Global bonds jump in best month since 2020 on recession fears
Inflation is therefore in the first half, at least as far as bond investors are concerned.
Global bonds head for biggest monthly gain since November 2020 – with Bloomberg index up 1.8% – as market focuses on fear of recession amid rapid interest rate hikes interest of the Federal Reserve. That’s a far cry from the previous six months, when the strongest inflation prints in a generation drove the gauge to a cumulative loss of 14%.
Fed Chairman Jerome Powell’s signal on Wednesday that tightening could slow depending on economic data only added to the rebound. A report released the next day showing that the US economy contracted for a second quarter appeared to have all but confirmed a global contraction as the new baseline scenario for investors, which should dampen the upward trend in consumer prices.
“History tells us that recessions tend to lead to lower inflation,” Societe Generale SA strategists, including Subadra Rajappa in New York, wrote in a report. “Global bonds staged an impressive rally as a dovish Fed and weaker data continued to stoke recession fears. Markets were quick to assess Fed and Bank rate hikes. central Europe for the coming year, relying on higher key rates and the destruction of demand to contain inflation.
Australian government and corporate bonds jumped 2.4% in July, which is predicted for the biggest monthly gain since May 2012. That doesn’t even include Friday’s gains following product data U.S. gross domestic, which sent 10-year government bond yields plummeting. up to 18 basis points. The index had fallen 9.5% in the first half, with losses exacerbated by a series of central bank policy missteps.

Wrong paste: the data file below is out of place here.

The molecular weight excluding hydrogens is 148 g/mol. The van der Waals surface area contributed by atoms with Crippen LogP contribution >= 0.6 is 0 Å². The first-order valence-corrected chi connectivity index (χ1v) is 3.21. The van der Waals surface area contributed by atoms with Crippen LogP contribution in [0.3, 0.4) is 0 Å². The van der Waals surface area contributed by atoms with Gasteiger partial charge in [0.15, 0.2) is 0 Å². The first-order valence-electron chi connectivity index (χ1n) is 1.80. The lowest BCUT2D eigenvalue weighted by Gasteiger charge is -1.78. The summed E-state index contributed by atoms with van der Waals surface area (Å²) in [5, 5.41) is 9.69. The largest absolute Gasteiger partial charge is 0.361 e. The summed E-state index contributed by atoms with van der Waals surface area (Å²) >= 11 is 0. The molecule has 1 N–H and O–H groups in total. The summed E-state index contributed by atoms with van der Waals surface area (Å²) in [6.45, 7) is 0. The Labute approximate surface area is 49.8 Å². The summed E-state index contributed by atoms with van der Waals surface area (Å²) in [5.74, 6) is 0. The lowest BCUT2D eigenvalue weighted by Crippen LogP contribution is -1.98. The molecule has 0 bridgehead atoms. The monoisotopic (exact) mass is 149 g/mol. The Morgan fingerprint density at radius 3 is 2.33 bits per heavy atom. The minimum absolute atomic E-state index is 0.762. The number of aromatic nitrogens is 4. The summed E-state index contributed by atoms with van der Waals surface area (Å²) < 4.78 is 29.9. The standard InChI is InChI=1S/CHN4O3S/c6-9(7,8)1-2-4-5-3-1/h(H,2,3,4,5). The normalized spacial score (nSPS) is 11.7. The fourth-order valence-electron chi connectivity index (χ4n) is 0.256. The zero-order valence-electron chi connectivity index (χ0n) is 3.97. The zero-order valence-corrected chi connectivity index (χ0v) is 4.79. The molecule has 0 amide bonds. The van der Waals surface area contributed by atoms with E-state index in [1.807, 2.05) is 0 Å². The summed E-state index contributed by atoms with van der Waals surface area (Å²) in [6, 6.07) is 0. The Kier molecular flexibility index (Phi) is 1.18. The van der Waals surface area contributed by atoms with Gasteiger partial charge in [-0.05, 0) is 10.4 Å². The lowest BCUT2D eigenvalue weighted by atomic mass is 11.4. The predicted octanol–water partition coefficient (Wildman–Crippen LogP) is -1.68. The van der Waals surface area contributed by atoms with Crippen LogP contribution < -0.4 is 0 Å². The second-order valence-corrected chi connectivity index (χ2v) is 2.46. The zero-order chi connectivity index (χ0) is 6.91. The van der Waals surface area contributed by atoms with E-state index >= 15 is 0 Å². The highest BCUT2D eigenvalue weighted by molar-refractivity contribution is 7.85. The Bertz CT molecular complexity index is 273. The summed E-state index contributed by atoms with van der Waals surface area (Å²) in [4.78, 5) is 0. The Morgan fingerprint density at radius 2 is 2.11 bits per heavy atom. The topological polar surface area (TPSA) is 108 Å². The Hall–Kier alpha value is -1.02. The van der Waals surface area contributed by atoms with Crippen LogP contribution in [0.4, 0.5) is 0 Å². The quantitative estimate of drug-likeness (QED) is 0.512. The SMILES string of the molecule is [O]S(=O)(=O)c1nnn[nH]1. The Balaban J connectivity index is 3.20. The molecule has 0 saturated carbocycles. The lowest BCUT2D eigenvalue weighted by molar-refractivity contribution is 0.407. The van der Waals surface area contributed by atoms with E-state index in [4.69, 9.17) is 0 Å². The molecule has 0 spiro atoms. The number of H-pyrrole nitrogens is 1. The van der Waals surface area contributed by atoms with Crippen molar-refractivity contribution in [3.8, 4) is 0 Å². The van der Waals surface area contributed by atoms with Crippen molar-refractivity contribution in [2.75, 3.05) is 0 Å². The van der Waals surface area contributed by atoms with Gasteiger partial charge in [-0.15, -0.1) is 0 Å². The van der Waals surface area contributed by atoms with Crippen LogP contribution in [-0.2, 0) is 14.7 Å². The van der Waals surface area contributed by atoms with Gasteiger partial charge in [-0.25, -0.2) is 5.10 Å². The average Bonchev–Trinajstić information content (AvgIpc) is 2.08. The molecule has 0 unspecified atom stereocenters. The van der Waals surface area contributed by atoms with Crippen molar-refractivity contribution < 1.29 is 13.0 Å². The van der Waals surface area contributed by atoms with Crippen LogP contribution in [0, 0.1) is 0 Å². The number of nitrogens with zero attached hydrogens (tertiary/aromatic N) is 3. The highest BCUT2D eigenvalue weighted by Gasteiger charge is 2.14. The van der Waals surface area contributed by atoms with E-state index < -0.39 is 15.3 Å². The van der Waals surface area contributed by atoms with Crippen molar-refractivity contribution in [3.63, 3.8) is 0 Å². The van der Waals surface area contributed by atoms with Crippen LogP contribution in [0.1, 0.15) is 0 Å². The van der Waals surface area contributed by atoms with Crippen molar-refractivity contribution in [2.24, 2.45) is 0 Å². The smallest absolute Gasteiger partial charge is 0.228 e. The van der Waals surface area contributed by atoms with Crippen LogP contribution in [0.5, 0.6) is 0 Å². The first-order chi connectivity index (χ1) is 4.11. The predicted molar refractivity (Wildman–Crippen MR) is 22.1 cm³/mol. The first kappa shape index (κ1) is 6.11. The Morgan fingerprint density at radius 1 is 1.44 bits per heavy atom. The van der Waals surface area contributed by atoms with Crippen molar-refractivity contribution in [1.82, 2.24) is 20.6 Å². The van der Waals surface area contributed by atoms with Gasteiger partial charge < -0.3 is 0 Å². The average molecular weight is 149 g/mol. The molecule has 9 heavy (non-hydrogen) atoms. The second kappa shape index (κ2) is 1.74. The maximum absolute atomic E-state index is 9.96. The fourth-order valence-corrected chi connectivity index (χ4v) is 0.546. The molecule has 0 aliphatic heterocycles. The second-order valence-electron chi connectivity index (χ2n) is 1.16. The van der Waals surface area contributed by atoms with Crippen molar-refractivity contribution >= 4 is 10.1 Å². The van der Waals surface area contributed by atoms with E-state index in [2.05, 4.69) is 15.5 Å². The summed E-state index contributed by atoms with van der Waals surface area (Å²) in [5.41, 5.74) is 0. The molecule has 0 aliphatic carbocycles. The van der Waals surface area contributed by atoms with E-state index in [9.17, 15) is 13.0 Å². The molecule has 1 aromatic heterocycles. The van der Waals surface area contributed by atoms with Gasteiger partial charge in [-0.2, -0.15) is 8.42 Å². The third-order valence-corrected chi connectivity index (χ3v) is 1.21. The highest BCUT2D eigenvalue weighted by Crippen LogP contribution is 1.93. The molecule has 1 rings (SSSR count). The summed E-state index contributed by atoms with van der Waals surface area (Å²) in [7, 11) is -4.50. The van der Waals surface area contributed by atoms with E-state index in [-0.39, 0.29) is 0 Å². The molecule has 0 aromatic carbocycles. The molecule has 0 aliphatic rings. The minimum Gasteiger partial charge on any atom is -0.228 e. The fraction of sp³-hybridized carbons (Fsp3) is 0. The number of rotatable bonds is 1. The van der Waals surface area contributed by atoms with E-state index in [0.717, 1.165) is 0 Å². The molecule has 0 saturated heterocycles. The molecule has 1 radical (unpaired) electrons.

Globally, corporate bonds were among the top gainers. An index that tracks investment-grade euro-denominated corporate debt returned 4.7% in July, forecast for a record monthly gain. U.S.-currency debt from investment-grade emerging Asian issuers is heading for the best month since November 2020.
Still, some analysts and investment strategists have warned that the rally in high-quality corporate bonds could fade quickly due to the risk of recession in some major economies, continued distress in the Chinese credit market and the increased risk of default.
Not everyone is convinced the rebound will last.
“I can’t help but feel that this is a rally rather than the start of a slight rate revision,” said Skye Masters, head of fixed income research at the National Australia Bank Ltd. in Sydney. “The risk to the market is that the Fed doesn’t start easing policy as soon as expected and inflation remains elevated.”
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